What should an AI do you for you? Building an AI Wishlist.
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"Like" token, awarded by Tgr."Pterodactyl" token, awarded by bearND."Like" token, awarded by Glorian_Yapinus."Like" token, awarded by ZhouZ."Pterodactyl" token, awarded by Capt_Swing."Love" token, awarded by dr0ptp4kt."Love" token, awarded by Ladsgroup.
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Authored By
Halfak, Oct 8 2016

Description

Type of activity: Scheduled session
Main topic: T147708: Facilitate Wikidev'17 main topic "Artificial Intelligence to build and navigate content"
Timing: Tuesday, January 10th at 11:00AM PST
Location: Room 1
Stream link: https://www.youtube.com/watch?v=j8ND7Uu4e_s via @Halfak's laptop
Back channel: #wikimedia-ai
Etherpad: https://etherpad.wikimedia.org/p/devsummit17-AI_wishlist

Historically, AI has been used to filter vandalism, facilitate searching content, and extract structured information from text. In this session, we'll explore both old and new problem spaces where artificial intelligence will be able to help Wikimedia Projects.

Problem statement

There's no good list of open projects and contact lists for AI developers to reference.

Expected outcome

Develop a list of desired projects for AI (including current ones!) and initiate a list of interested parties who want to be consulted and made aware of new developments.

Summary of discussion

We've seen a lot of interest via subscriptions and tokens (@Basvb, @Sumit, @DarTar, @ellery, @Esquivalience, @Lydia_Pintscher, @Quiddity, @Capt_Swing, @Neil_P._Quinn_WMF, @Nettrom, @Ghassanmas, @Glorian_Yapinus and @Ladsgroup) and a bit of discussion of new AIs to consider.

A few of new AIs were discussed.

  • Draft article quality models (spam/vandalism/attack)
  • Edit type models (copy-edit/elaboration/verifiability/npov)
  • Conflict of interest detection
  • Article importance modeling (general and per-wikiproject)
  • Language models for
    • Spam
    • Attack/polite language
    • Vandalism
    • Featured article content

Discussion at the summit should be focused on expanding this list and getting basic description for each proposal.

Links

Halfak created this task.Oct 8 2016, 10:10 AM
Restricted Application added a subscriber: Aklapper. · View Herald TranscriptOct 8 2016, 10:10 AM
Halfak updated the task description. (Show Details)Oct 8 2016, 10:15 AM
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Ladsgroup added a subscriber: Ladsgroup.
Qgil added a subscriber: Qgil.Oct 10 2016, 12:33 PM

Do you expect this top be a discussion session with many people or more of a hands-on session by a small group? The reason to ask is to decide whether this proposals makes more sense as a pre-scheduled session in the program or as an Unconference session.

Most likely, this will not be hands-on anything. Attendance is intended to be broad. Tool devs are great for asking this question because they are already supporting workflows that might include AI components.

@DarTar expressed interest in documenting the process by which new models get deployed in ORES. This is sort of a meta-item to the wish list.

@ellery is working a recommender system to direct readers across Wikipedia.

@Esquivalience contacted me about created a model that detect assertions of important (re. CSD#A7) or lack there of in new articles.

There's interest in new AIs, but it's not showing up directly on this phabricator task.

I forgot to mention that we're working on building an edit type prediction model. See https://meta.wikimedia.org/wiki/Research:Automated_classification_of_edit_types

I'm also working on a draft quality model for detecting new pages spam/vandalism and attack pages. https://meta.wikimedia.org/wiki/Research:Automated_classification_of_draft_quality

Halfak updated the task description. (Show Details)Nov 18 2016, 10:56 PM
Sumit added a subscriber: Sumit.Nov 19 2016, 1:37 AM
Basvb added a subscriber: Basvb.Nov 19 2016, 6:48 AM

I won't be at wikidev but am: "an interested party who want to be consulted and made aware of new developments."

Good to know. Thanks @Basvb. I'll ping here with details before we have a session and I'll update with notes afterwards.

Halfak updated the task description. (Show Details)Nov 21 2016, 3:37 PM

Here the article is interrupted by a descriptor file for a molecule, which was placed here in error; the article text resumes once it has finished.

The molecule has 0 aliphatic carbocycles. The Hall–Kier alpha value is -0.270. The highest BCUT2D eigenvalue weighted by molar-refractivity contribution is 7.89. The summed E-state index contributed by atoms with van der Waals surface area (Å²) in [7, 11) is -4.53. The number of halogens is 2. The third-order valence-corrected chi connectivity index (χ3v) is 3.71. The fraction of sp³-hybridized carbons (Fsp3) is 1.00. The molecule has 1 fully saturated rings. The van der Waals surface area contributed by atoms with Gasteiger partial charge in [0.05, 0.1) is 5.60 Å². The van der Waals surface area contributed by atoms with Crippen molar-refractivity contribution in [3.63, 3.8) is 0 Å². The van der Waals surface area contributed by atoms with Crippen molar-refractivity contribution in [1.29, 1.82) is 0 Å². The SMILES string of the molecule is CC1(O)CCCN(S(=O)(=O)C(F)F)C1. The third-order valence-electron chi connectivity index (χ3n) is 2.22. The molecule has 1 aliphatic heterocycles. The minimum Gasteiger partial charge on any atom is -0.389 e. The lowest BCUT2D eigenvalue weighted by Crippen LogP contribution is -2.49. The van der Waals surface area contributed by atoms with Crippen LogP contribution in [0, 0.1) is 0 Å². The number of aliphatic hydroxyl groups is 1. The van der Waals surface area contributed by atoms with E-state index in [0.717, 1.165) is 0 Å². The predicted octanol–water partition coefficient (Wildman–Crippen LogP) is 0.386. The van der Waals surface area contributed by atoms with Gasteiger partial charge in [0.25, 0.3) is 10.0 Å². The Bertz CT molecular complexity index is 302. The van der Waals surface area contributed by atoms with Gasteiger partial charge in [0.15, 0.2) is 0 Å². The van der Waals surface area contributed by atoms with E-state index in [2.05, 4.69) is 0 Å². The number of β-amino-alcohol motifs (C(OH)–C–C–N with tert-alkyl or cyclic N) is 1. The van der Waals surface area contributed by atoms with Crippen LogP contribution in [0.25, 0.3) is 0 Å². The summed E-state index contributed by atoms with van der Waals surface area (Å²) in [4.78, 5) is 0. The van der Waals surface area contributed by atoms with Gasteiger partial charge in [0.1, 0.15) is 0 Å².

A couple of months ago, I was thinking that it would be very useful to have a model that detects conflict-of-interest and promotional editing. This seems like it might be an area that would benefit from AI support, since it's relatively common; considerably harder to address and detect than simple vandalism; and has a substantial population of COI editors who would probably follow white-hat editing guidelines if a volunteer introduced them. However, I don't have the expertise to determine if it is actually a tractable problem for AI, so a wishlist would be a good place to register the idea.

One thing to consider, though, is that a COI model should probably be developed in private, because making it public would be a tremendous giveaway to black-hat COI editors. We've raised this concern before about vandalism models (we don't want to train better vandals), but very few vandals are likely to take the time to learn enough about the system to game it. That's not true of COI editors who have a strong financial motivation to do so. A central wishlist could also help catalog high-level concerns like this.

Esquivalience added a comment.EditedNov 21 2016, 9:13 PM

A couple of months ago, I was thinking that it would be very useful to have a model that detects conflict-of-interest and promotional editing. This seems like it might be an area that would benefit from AI support, since it's relatively common; considerably harder to address and detect than simple vandalism; and has a substantial population of COI editors who would probably follow white-hat editing guidelines if a volunteer introduced them. However, I don't have the expertise to determine if it is actually a tractable problem for AI, so a wishlist would be a good place to register the idea.

One thing to consider, though, is that a COI model should probably be developed in private, because making it public would be a tremendous giveaway to black-hat COI editors. We've raised this concern before about vandalism models (we don't want to train better vandals), but very few vandals are likely to take the time to learn enough about the system to game it. That's not true of COI editors who have a strong financial motivation to do so. A central wishlist could also help catalog high-level concerns like this.

This idea has been pitched before: https://meta.wikimedia.org/wiki/Grants:IdeaLab/Bot_to_detect_and_tag_advocacy_editing

I believe that it would definitely be tractable to create such a model: given that we have some promotional and non-promotional text, one could use, for example, a Naive Bayes classifier or Markov chain to classify some text added to articles.

I'm working PCFGs for this. See T148032. Using this, we should be able to highlight sentences that are particularly "spammy".

Halfak updated the task description. (Show Details)Nov 28 2016, 11:21 PM
Halfak added a subscriber: Nettrom.